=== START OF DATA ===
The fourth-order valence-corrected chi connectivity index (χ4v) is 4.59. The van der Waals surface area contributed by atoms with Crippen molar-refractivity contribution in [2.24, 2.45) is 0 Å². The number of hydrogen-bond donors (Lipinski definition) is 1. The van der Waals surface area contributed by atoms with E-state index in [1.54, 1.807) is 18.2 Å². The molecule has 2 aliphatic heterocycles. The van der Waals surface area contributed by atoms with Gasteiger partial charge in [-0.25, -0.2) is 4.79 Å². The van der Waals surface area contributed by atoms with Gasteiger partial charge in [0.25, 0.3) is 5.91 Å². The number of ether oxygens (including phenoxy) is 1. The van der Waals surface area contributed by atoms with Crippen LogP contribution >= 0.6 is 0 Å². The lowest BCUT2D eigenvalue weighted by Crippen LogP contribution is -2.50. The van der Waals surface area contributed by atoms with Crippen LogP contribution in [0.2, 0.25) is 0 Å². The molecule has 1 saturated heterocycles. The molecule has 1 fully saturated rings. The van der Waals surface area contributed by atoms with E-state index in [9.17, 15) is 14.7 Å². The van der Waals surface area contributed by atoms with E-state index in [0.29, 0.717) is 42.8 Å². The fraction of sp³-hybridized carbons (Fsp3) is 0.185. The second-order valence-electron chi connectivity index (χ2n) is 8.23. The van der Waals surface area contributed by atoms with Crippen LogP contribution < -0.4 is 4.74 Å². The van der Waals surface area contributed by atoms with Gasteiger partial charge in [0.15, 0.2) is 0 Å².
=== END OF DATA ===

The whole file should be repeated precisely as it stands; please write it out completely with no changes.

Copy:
The fourth-order valence-corrected chi connectivity index (χ4v) is 4.59. The van der Waals surface area contributed by atoms with Crippen molar-refractivity contribution in [2.24, 2.45) is 0 Å². The number of hydrogen-bond donors (Lipinski definition) is 1. The van der Waals surface area contributed by atoms with E-state index in [1.54, 1.807) is 18.2 Å². The molecule has 2 aliphatic heterocycles. The van der Waals surface area contributed by atoms with Gasteiger partial charge in [-0.25, -0.2) is 4.79 Å². The van der Waals surface area contributed by atoms with Gasteiger partial charge in [0.25, 0.3) is 5.91 Å². The number of ether oxygens (including phenoxy) is 1. The van der Waals surface area contributed by atoms with Crippen LogP contribution >= 0.6 is 0 Å². The lowest BCUT2D eigenvalue weighted by Crippen LogP contribution is -2.50. The van der Waals surface area contributed by atoms with Crippen LogP contribution in [0.2, 0.25) is 0 Å². The molecule has 1 saturated heterocycles. The molecule has 1 fully saturated rings. The van der Waals surface area contributed by atoms with E-state index in [9.17, 15) is 14.7 Å². The van der Waals surface area contributed by atoms with E-state index in [0.29, 0.717) is 42.8 Å². The fraction of sp³-hybridized carbons (Fsp3) is 0.185. The second-order valence-electron chi connectivity index (χ2n) is 8.23. The van der Waals surface area contributed by atoms with Crippen LogP contribution < -0.4 is 4.74 Å². The van der Waals surface area contributed by atoms with Gasteiger partial charge in [0.15, 0.2) is 0 Å².